Cunningham, Sculti, Duffy win seats on golf commission

commission

Rye Golf Club members elected, from left, Mack Cunningham, Leon Sculti and incumbent commissioner
John Duffy to fill three open seats on the club’s governing commission. Contributed Photos

By LIZ BUTTON
Rye Golf Club members Mack Cunningham, Leon Sculti and John Duffy were elected to the three open seats on the Rye Golf Club Commission, according to election results released on Monday.

Of 2,220 possible voters, 490 members casts votes in the election, or 22.1 percent of the total eligible membership. Each voter was allowed to choose three candidates from seven running for a seat on the commission. Candidates are elected to the commission to a three-year term.

Cunningham, a former city councilman, won big receiving 65.7 percent of the vote with 322 votes, while Sculti received 272 votes, or 55.5 percent of the vote, and current commission chairman Duffy was re-elected to his seat with 212 votes, or 43.4 percent of the total vote.

But turnout was not as high as had been anticiapted by some in golf club circles.

The fourth highest vote getter was commissioner Angela Sposato, who received 199 votes, or 40.6 percent of the vote, narrowly missing out on reclaiming her seat on the board. Sposato, who was elected to the seat just last year, was followed by candidates Akhil Kumar with 168 votes, Bob DiMaggio with 118, and Barry McGowan with 72.

The newly-elected commission members are sworn in at the beginning of 2014.

Cunningham thanked the candidates, club members, club staff members and the commission for their dedication to the club.

“If everyone works hard: the members, the commission, and with cooperative support from City Hall, the club will again be a community recreational jewel,” he said.

Cunningham said he will not know until he is sworn in in January whether the newly formulated commission will be an effective crew in turning the club around. A lot of hard work is required first before this becomes clear, he said.

“Everybody’s got to be on the same page, which is why I emphasize cooperative support from City Hall. Once we get beyond this, we can get back to business,” he said.

The election results—voting ran from Aug. 29 to Sept. 8—were certified by automated tabulation system Simply Voting to show that they were securely counted.

T.J. Hanson, a member of the golf club’s nominating committee, said he forwarded the tabulated results to City Manager Scott Pickup on Sept. 9. Pickup then authorized the announcement of the winners. The City Council will approve the election results at the Oct. 9 council meeting, but this is a formality, Hanson said, as the council approves all appointments to city commissions.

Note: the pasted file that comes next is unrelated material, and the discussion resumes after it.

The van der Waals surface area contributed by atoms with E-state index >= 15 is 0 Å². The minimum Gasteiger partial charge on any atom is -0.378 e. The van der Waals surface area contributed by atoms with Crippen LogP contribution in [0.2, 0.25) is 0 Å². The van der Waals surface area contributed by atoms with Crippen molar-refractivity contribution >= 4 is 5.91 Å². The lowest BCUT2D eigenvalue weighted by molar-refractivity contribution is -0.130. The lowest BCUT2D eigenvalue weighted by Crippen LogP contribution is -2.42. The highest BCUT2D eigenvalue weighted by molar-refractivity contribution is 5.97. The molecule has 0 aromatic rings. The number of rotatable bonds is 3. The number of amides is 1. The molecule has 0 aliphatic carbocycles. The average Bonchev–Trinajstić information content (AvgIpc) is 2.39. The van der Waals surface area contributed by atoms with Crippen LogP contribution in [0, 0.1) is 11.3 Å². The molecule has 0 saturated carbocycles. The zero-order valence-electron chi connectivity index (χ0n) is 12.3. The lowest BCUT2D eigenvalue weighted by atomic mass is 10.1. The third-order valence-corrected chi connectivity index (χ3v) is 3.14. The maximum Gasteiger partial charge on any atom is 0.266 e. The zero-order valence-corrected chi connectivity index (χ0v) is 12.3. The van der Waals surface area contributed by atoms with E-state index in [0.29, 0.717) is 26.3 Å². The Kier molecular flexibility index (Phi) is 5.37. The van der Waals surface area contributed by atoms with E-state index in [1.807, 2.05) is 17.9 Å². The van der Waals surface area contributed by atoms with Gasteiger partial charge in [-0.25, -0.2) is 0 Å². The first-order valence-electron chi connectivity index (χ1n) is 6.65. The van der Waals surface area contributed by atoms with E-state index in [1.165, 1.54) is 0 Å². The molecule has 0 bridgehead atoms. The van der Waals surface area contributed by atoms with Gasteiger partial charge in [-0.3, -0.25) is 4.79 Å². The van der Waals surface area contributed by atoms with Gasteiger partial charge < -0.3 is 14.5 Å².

The 2013 election is the second time voting was done online. The city clerk used to collect and count paper ballots, but the method was changed after the 2011 commission election, when multiple ballots were stuffed into single envelopes, disqualifying a significant portion of the results.

Sculti said there will be a learning curve for the newly formulated commission, but, in the future, commission members will need to make it their mission to “change the culture,” mainly in the way the commission views its own position when it comes to positively influencing club operations.

Commission members need to stand up for what club members want, understanding that what is in the city’s best interest is not necessarily in the club’s best interest, Sculti said. This year, though, it was obvious the voting membership was looking to elect commissioners who could be vocal about these types of concerns, said Sculti.

“It’s obvious the members want a strong representation. They picked three strong candidates that showed willingness to stand up to the administration at different points,” he said.

This was the first golf club election since revelations surfaced in October 2012 of a high-profile financial scandal involving the club’s former general manager Scott Yandrasevich, who, over a six-year period, allegedly bilked club members  out of hundreds of thousands of dollars worth of membership dues, through shell staffing companies he created.

Obviously, since the stakes for the election were so high, a high turnout was expected this year, but, according to Hanson, this did not actually materialize.

“Numerically, I was a little disappointed in the absolute percentage of turnout,” said Hanson, who was tasked with publicizing and running the election.

Last year, the turnout was 20.5 percent—when 434 members voted out of 2,113 electors—versus 22.1 percent the year after the scandal broke.

“Given the issues over the last year, I would have thought the turnout would have been a little bit better, but I’m happy. The folks that ran were fantastic; they all had some great ideas,” Hanson said.

Duffy could not be reached for comment as of press time.

Contact: liz@hometwn.com


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